Both John and Gillian knew as early as 1995 that for her, the issue of alcohol use by counselors on the Jabberwocky campus was a deal-breaker. That year, the board considered and rejected, by a single vote, a proposal supported by John that would have banned alcohol from camp. Seeking a compromise, John and Gillian then hammered out a complicated policy that allowed for alcohol use, but with provisions designed to ensure camper safety - specifying, for example, that counselors responsible for cabin duty at night should abstain from drinking.
Safety and trust
Gillian accepted the compromise, but the policy never sat well with her brother. "There were all these holes in the new policy," John said. "There was supposed to be one person, per cabin, who was stone-cold sober. But that wasn't happening because no one was watching; no one was in charge.
"I didn't think it was safe. I thought it was stupid. I mean, these campers are people who cannot get out of the cabin by themselves if there's a fire. You need people who are thinking clearly and acting quickly to make sure tragedies don't happen."
Gillian Butchman speaks of the board members who led the battle for the ban on alcohol with open disdain. "These people are terribly, honestly, fearful of the world today, and see the threatening consequences of legal suits for anything that smacks of neglect. They have raised all these bizarre scenarios: Look at this. What if this happens, what if that happens?"
Gillian admits that it isn't easy to convince an outsider of her view - and the view of her counselors - that the 1995 policy allowed an essential aspect of her camp's culture and traditions to endure. She tried to explain why the board's 2005 vote was a deal-breaker in an e-mailed note after a long interview conducted for this story.
She described the hour when counselors relax together at the end of the day, and wrote: "This is, of course, the 'sitting around the campfire' that has been most importantly engaged in since humans began. If wine or beer or some other substance is available at this time, it will surely be used. If it is not directly available but can be obtained at a nearby campfire, then many will leave to go to that other campfire (read 'bar'), and then you have lost what is so absolutely important, i.e. the availability of all, while in a state of relaxation, to hear and learn of each other's ongoing or emerging needs, complaints, plans, problems, all of which will have a determining effect on what happens to that group as a whole tomorrow.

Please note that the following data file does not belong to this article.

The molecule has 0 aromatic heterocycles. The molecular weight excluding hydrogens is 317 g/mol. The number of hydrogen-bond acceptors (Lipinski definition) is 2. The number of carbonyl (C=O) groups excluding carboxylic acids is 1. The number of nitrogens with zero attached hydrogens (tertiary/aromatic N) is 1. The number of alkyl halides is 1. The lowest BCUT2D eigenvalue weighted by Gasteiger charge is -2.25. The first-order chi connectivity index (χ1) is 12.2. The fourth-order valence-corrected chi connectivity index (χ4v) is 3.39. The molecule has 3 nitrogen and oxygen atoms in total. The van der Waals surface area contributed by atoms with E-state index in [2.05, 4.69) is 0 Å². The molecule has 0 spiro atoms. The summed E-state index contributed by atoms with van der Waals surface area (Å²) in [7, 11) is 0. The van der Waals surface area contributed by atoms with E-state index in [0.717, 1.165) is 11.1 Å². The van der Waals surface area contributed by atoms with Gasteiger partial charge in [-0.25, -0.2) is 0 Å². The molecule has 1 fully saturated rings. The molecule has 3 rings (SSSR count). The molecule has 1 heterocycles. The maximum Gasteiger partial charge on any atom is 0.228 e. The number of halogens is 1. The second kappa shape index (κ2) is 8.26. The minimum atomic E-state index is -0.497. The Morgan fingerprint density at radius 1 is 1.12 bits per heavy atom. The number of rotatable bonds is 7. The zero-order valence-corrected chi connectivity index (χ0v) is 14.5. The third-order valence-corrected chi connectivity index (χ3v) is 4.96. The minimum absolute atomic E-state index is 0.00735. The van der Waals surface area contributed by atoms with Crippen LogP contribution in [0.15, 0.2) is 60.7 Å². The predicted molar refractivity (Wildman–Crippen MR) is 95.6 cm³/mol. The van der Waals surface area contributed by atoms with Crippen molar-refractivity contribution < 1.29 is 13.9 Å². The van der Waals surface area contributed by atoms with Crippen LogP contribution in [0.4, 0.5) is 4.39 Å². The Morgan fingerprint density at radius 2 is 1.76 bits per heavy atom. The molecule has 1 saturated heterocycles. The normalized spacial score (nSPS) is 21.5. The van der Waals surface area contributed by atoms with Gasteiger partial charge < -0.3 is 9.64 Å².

"I honestly believe that the success or failure of any group can depend a great deal on the quality of these 'elemental campfires.' It's the cultural 'campfire' that is at stake, and if we have to choose between the necessity of that campfire and the necessity of fine buildings and daily comforts, then those of us who are forming The Tulgey Wood will choose the campfire. That's not trivial; it's essential."
The counselors who are going to Nantucket with Gillian Butchman agree, and add that the board's vote of last summer sent a message about trust that they deeply resent. "What the board did last summer was insulting," Peter Halby said. "There were tons of checks and balances in the alcohol policy - we always had people on cabin duty who were not drinking that night. And there's never been an issue about alcohol causing any trouble, nothing.
"Camp isn't something we just dabble in. For me, this is something I've invested my life in. I want to believe fully in what I'm doing, because I'm sacrificing a month of my year for it, and I want to be trusted and respected as an adult here."
The board's concerns
Jane Price, a member of the Martha's Vineyard Cerebral Palsy Camp board of trustees and its co-chairman for the past year, is confident that the trustees made the right decision last June. An attorney in Boston and a longtime volunteer with the August camp, she said she explored the liability issues involved with the board's 1995 policy, and became seriously concerned.
"The thinking that convinced me," she said, "and the 12 people who voted this new policy, is that when we looked at the worst-case scenario - which is what we have to do as the keepers of the camp - we were concerned that the camp could lose everything if it were sued."
Here, Ms. Price drew a distinction between a risky camp activity like horseback riding and the policy on alcohol: "Horseback riding can be a dangerous activity, yet we continue to offer that because horseback riding is part of the purpose of the camp; it's something that is expected to happen at the camp. But alcohol consumption is not part of the purpose of the camp, and therefore the ability to defend against a lawsuit on the grounds that we were pursuing our charitable purpose does not apply.
"I've been surprised at the arguments that this board has been coming down in a heavy-handed way and trying to squelch the fun. In almost every case, it's the counselors who are saying, 'It's my liberty, it's my fun that's being taken away.' But you know, it's not about them, really."